Food availability may influence primates’ home range size and use. Understanding this relationship may facilitate the design of conservation strategies. We aimed to determine how fruit availability influences the ranging patterns of a group of northern pig-tailed macaques (Macaca leonina) living around the visitor center of Khao Yai National Park, Thailand. We predicted that macaques would increase their range during low fruit abundance periods to gather high-quality food and that they would go where there are more fruits or more fruits of particular species. We also predicted that human food, linked to human pre sence, would attract the macaques. We followed the macaques and recorded their diet and movements within their home range. We superimposed a grid on kernels defining the monthly home range surface to compare spatially macaques’ travel and the availability of fruits measured on botanical transects. Our results showed that the macaques increased their monthly home range in March, probably to obtain newly available fruits. During high fruit abundance seasons, they spent more time near particular fruit species. In August and September, although fruits became rare again, macaques kept their home range large, perhaps to find enough fruits as supplies dwindled. Finally, from October to February, they decreased their monthly home range size while consuming human food, a highquality item. In conclusion, the macaques used several ranging strategies according to fruit availability. however, we think that, without human food, macaques would tend to increase their range during low fruit abundance periods, as predicted. [less ▲]

Detailed reference viewed: 32 (9 ULg)
Peer Reviewed
See detailDynamic of seed dispersal by large frugivores in a forest-savanna mosaic subject to anthropic pressure in Western D.R. Congo
Trolliet, Franck ULg; Serckx, Adeline; Huynen, Marie-Claude ULg et al

Poster (2013, April 05)

The Western Congolian forest-savanna mosaic is an ecotone subject to anthropogenic as well as natural fragmentation. Its forests have thus a considerable proportion of edges. This vegetation structure is ... [more ▼]

The Western Congolian forest-savanna mosaic is an ecotone subject to anthropogenic as well as natural fragmentation. Its forests have thus a considerable proportion of edges. This vegetation structure is likely to impact animal and plant communities and its dynamics such as animal mediated seed dispersal. Synergetically, activities such as bush meat hunting deplete large frugivores populations and thus decrease recruitment potential of the plants they disperse. Indeed, zoochory is known to be of great importance for tropical forests and a number of studies proved that large-seeded tree species closely depend on large frugivores for their regeneration. In such a context, we aim to understand how forest edges affect the dynamics of seed dispersal. More precisely, we wonder if the interactions between large seeds and their dispersers and predators are affected when closer to edges and how this can impact plant regeneration capacity. Also, we wonder if the dispersal and regeneration of large-seeded tree species depend on a few disproportionally important frugivores species. Bonobos, Pan paniscus, are among the largest frugivores left in the area and thus likely to be disproportionally important seed dispersers, though, their role as seed dispersers has yet been little investigated. We thus focus on the qualitative role for seed dispersal of the potentially keystone and umbrella ape species, the bonobo. To answer those questions, we study the main steps characteristics of large-seeded tree species regeneration process; namely quantitative seed dispersal, seed deposition pattern, germination capacity after transit in frugivore’s gut and, seed and seedling fate. By studying five different tree species at varying distances from forest edge, we aim to drive an inter-species comparison and to highlight the effect of forest edge on the regeneration process. We first quantify the seed production for each tree species and then evaluate the quantitative capacity of seed dispersal. By combining direct focal observations and camera trapping, we are able to highlight variations in composition of dispersers community and their respective contribution to seed dispersal. A literature review on each disperser species’ seed retention time and habitat use will allow the computation of the seed dispersal kernels. We will also evaluate the effect of seed ingestion by the bonobo on its germination capacity: seeds will be collected from dung to evaluate the effect of seed ingestion on the rate and velocity of germination. Finally, we will study the predation pressure exerted on dispersed and non-dispersed seeds and seedlings by setting up two sets of seeds below the canopy of parent trees and away from any conspecific trees. One set will be dispersed unprotected to seed predators; another one will be enclosed in a cage and permit seeds to germinate, allowing us to evaluate the herbivores pressure on seedlings. [less ▲]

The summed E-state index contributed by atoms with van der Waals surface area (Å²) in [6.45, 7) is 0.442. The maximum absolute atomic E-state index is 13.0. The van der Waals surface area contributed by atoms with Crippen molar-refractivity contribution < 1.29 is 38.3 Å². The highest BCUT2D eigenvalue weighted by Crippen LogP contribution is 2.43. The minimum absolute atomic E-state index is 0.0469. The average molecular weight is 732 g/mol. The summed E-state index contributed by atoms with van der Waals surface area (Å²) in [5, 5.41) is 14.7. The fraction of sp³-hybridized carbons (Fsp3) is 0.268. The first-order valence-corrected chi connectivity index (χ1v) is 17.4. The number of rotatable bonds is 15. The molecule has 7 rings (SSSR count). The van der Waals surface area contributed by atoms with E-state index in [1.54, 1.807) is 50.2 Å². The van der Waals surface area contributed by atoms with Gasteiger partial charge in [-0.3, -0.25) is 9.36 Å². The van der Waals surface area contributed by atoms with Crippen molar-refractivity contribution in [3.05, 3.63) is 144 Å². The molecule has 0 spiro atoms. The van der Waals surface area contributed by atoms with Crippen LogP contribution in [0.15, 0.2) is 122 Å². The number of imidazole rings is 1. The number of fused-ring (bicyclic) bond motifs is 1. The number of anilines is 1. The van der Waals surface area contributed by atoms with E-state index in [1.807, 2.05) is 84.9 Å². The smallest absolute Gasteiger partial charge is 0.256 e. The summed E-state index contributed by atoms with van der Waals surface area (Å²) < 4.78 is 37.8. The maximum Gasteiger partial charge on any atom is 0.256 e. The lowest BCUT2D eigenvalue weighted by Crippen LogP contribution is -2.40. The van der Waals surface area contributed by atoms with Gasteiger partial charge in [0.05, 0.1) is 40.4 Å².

Detailed reference viewed: 65 (18 ULg)
Full Text
Peer Reviewed
See detailGroup size of a permanent large group of agile mangabeys (Cercocebus agilis) at Bai Hokou, Central African Republic
Devreese, Lieven; Huynen, Marie-Claude ULg; Stevens, Jeroen et al

in Folia Primatologica : International Journal of Primatology = Internationale Zeitschrift für Primatologie = Journal international de Primatologie (2013), 84

Detailed reference viewed: 69 (6 ULg)
Full Text
Peer Reviewed
See detailFrugivory and seed dispersal by northern pigtailed macaques, Macaca leonina, in Thailand
Albert, Aurélie; Hambuckers, Alain ULg; Culot, Laurence ULg et al

in International Journal of Primatology (2013), 33

Detailed reference viewed: 209 (10 ULg)
Full Text
Peer Reviewed
See detailThe role of Macaca spp (primates Cercopithecidae) in seed dispersal networks
Albert, Aurélie; Savini, Tommaso ULg; Huynen, Marie-Claude ULg

in Raffles Bulletin of Zoology (2013), 61

Detailed reference viewed: 14 (2 ULg)